HIV/AIDS a focus of UNDP Administrator's visit to the DRC

Jun 13, 2009

"The HIV virus is a real pandemic which affects various groups of populations and all social classes. It is therefore very important that UNDP makes its contribution to the response to HIV in the DRC."

Miss Helen Clark, UNDP Administrator, Kinshasa, DRC, 13th June 2009

On her first official visit to the Democratic Republic of Congo (DRC), Helen Clark, UNDP Administrator, visited the walk-in HIV/AIDS Clinic run by Congolese NGO ACS AMO Congo (Actions Communautaires contre le Sida – Avenir Meilleur pour les Orphelins), in Kasavubu, in the populous heart of Kinshasa.

Miss Clark discussed with ACS AMO Congo staff and visited its services for HIV treatment for adults and children, voluntary counselling and testing for HIV, its pharmacy of drugs for biological follow-up and antiretroviral treatment as well as its laboratory facilities and equipment.

H.E. Mr. Auguste Mopipi Mukulumanya, DRC’s Health Minister took the opportunity of the visit to express the DRC Government’s satisfaction with the involvement and commitment of major partners, such as UNDP and the Global Fund, to the response to HIV in the country. He also stressed the fact that “the needs of [his] country are huge in terms of HIV prevention, HIV treatment and care and support to the people and families affected by this pandemic. Therefore [he] calls on UNDP and other donors to double their efforts in mobilising resources which are commensurate with DRC’s needs.”

Representing the National President of the Union of Congolese Organisations of People Living with HIV/AIDS (UCOP+), Eric Ngoy, Planning Officer, drew the Administrator’s attention to the need for UNDP to ensure sufficient and regular provision of antiretroviral drugs. He stated that “we really count on UNDP to ensure an uninterrupted supply of antiretroviral drugs.”

Artists joined Dr Henri Mukumbi, ACS AMO Congo’s National Director, in expressing their thanks to UNDP for the support it is giving to people living with HIV in the DRC. Mrs. Mbilia Bel, an internationally renowned Congolese singer, has experienced for a long period of time the stigma felt by HIV positive people or people being perceived as HIV positive. Her negative experience made her decide to lend her voice to UNDP’s fight against stigma towards people living with HIV. Another Congolese singer, Sandra Mbuyi, also thanked UNDP for its contribution to the response to HIV/AIDS and expressed her commitment to mobilising Christian communities for the care and support of people infected with or affected by HIV/AIDS. She introduced the audience to a sensitisation song encouraging people of good will to support AIDS orphans.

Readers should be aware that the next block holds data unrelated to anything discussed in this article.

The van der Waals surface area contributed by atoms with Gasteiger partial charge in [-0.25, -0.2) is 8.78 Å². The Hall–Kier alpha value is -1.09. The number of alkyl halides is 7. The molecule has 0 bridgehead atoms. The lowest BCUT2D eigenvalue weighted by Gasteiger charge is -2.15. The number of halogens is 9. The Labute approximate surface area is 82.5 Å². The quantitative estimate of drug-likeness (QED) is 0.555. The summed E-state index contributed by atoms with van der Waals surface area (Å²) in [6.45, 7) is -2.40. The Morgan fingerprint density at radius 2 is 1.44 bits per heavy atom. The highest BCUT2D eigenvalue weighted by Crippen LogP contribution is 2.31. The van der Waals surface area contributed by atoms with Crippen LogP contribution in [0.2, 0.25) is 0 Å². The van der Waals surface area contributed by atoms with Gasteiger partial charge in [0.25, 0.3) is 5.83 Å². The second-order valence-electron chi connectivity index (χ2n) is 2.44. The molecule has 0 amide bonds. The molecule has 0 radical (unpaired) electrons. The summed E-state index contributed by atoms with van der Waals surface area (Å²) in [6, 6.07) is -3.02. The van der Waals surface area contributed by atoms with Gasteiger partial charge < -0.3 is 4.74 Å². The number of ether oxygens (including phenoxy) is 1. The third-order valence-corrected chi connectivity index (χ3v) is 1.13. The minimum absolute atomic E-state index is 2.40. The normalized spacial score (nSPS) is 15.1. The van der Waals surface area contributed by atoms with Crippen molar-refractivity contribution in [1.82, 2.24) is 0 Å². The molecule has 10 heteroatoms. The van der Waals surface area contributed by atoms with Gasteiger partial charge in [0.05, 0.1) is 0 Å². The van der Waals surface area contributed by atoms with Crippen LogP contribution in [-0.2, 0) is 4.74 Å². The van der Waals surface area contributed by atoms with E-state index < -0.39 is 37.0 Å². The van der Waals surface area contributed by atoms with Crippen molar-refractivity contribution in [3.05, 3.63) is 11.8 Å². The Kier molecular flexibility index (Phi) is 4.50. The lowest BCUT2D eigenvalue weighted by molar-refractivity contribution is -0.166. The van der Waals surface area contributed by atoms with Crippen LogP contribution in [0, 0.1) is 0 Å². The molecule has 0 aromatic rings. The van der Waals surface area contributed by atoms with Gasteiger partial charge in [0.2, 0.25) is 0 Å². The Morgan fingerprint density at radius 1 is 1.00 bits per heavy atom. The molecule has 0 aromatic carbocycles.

After handling a symbolic kit of usual HIV drugs to the Kasavubu Centre’s medical staff, Miss Clark briefly recalled her experience of responding to HIV/AIDS in her capacity as Health Minister in New Zealand, her country of origin. There she supported the implementation of HIV prevention programmes designed for groups which were stigmatised for their perceived or actual relationship with the HIV pandemic: gay men, prostitutes and injecting drug users. "The HIV Virus is a real pandemic which affects various groups of populations and all social classes. It is therefore very important that UNDP makes its contribution to the response to HIV," she said.

She carried on adding that the daily prescription of drugs provided by UNDP / Global Fund, other partners and the Government has one single common objective: to give people living with HIV the opportunity to live longer than expected. She added, "Knowing that 10 percent only of people living with HIV in the DRC have access to antiretroviral treatment, UNDP supports the call made by the Health Minister so that a greater number of people can access the treatment and care that they need.”